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The Philosopher's Toolkit: A Compendium of Philosophical Concepts and Methods, 2nd Edition

The Philosopher's Toolkit: A Compendium of Philosophical Concepts and Methods, 2nd Edition

Julian Baggini, Peter S. Fosl

ISBN: 978-1-405-19018-3

Apr 2010, Wiley-Blackwell

300 pages

Out of stock

$23.95

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The second edition of this popular compendium provides the necessary intellectual equipment to engage with and participate in effective philosophical argument, reading, and reflection
  • Features significantly revised, updated and expanded entries, and an entirely new section drawn from methods in the history of philosophy
  • This edition has a broad, pluralistic approach--appealing to readers in both continental philosophy and the history of philosophy, as well as analytic philosophy
  • Explains difficult concepts in an easily accessible manner, and addresses the use and application of these concepts
  • Proven useful to philosophy students at both beginning and advanced levels

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Preface.

Acknowledgements.

1. Basic Tools for Argument.

1.1 Arguments, premises and conclusions.

1.2 Deduction.

1.3 Induction.

1.4 Validity and soundness.

1.5 Invalidity.

1.6 Consistency.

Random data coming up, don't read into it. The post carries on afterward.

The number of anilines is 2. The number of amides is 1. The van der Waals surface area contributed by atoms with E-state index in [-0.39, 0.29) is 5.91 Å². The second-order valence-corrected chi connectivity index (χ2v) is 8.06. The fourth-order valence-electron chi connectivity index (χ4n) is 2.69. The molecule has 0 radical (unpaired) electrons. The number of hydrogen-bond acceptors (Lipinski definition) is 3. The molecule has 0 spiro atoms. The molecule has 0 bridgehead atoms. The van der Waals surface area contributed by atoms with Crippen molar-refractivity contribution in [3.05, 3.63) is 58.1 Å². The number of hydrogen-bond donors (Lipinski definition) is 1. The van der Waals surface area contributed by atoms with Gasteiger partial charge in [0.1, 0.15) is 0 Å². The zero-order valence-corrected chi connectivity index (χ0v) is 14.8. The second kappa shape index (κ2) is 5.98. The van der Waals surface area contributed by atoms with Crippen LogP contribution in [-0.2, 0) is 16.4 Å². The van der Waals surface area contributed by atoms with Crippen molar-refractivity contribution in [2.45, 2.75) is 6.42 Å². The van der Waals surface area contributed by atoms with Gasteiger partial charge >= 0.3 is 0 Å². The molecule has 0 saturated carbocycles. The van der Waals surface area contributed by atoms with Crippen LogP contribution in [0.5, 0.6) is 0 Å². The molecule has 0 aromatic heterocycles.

1.7 Fallacies.

1.8 Refutation.

1.9 Axioms.

1.10 Definitions.

1.11 Certainty and probability.

1.12 Tautologies, self-contradictions and the law of non-contradiction.

2. More Advanced Tools.

2.1 Abduction.

2.2 Hypothetico-deductive method.

2.3 Dialectic.

2.4 Analogies.

2.5 Anomalies and exceptions that prove the rule.

2.6 Intuition pumps.

2.7 Logical constructions.

2.8 Reduction.

2.9 Thought experiments.

2.10 Useful fictions.

3. Tools for Assessment.

3.1 Alternative explanations.

3.2 Ambiguity.

3.3 Bivalence and the excluded middle.

3.4 Category mistakes.

3.5 Ceteris paribus.

3.6 Circularity.

3.7 Conceptual incoherence.

3.8 Counterexamples.

3.9 Criteria.

3.10 Error theory.

3.11 False dichotomy.

3.12 False cause.

3.13 Genetic fallacy.

3.14 Horned dilemmas.

3.15 Is/ought gap.

3.16 Masked man fallacy.

3.17 Partners in guilt.

3.18 Principle of charity.

3.19 Question-begging.

3.20 Reductios.

3.21 Redundancy.

3.22 Regresses.

3.23 Saving the phenomena.

3.24 Self-defeating arguments.

3.25 Sufficient reason.

3.26 Testability.

4. Tools for Conceptual Distinctions.

4.1 A priori/a posteriori.

4.2 Absolute/relative.

4.3 Analytic/synthetic

4.4 Categorical/modal.

4.5 Conditional/biconditional.

4.6 De re/de dicto.

4.7 Defeasible/indefeasible.

4.8 Entailment/implication.

4.9 Essence/accident.

4.10 Internalism/externalism.

4.11 Knowledge by acquaintance/description.

4.12 Necessary/contingent.

4.13 Necessary/sufficient.

4.14 Objective/subjective.

4.15 Realist/non-realist.

4.16 Sense/reference.

4.17 Syntax/semantics.

4.18 Thick/thin concepts.

4.19 Types/tokens.

5. Tools of Historical Schools and Philosophers.

5.1 Aphorism, fragment, remark.

5.2 Categories and specific differences.

5.3 Elenchus and aporia.

5.4 Hume's fork.

5.5 Indirect discourse.

5.6 Leibniz's law of identity.

5.7 Ockham's razor.

5.8 Phenomenological method(s).

5.9 Signs and signifiers.

5.10 Transcendental argument.

6. Tools for Radical Critique.

6.1 Class critique.

6.2 Deconstruction and the critique of presence.

6.3 Empiricist critique of metaphysics.

6.4 Feminist critique.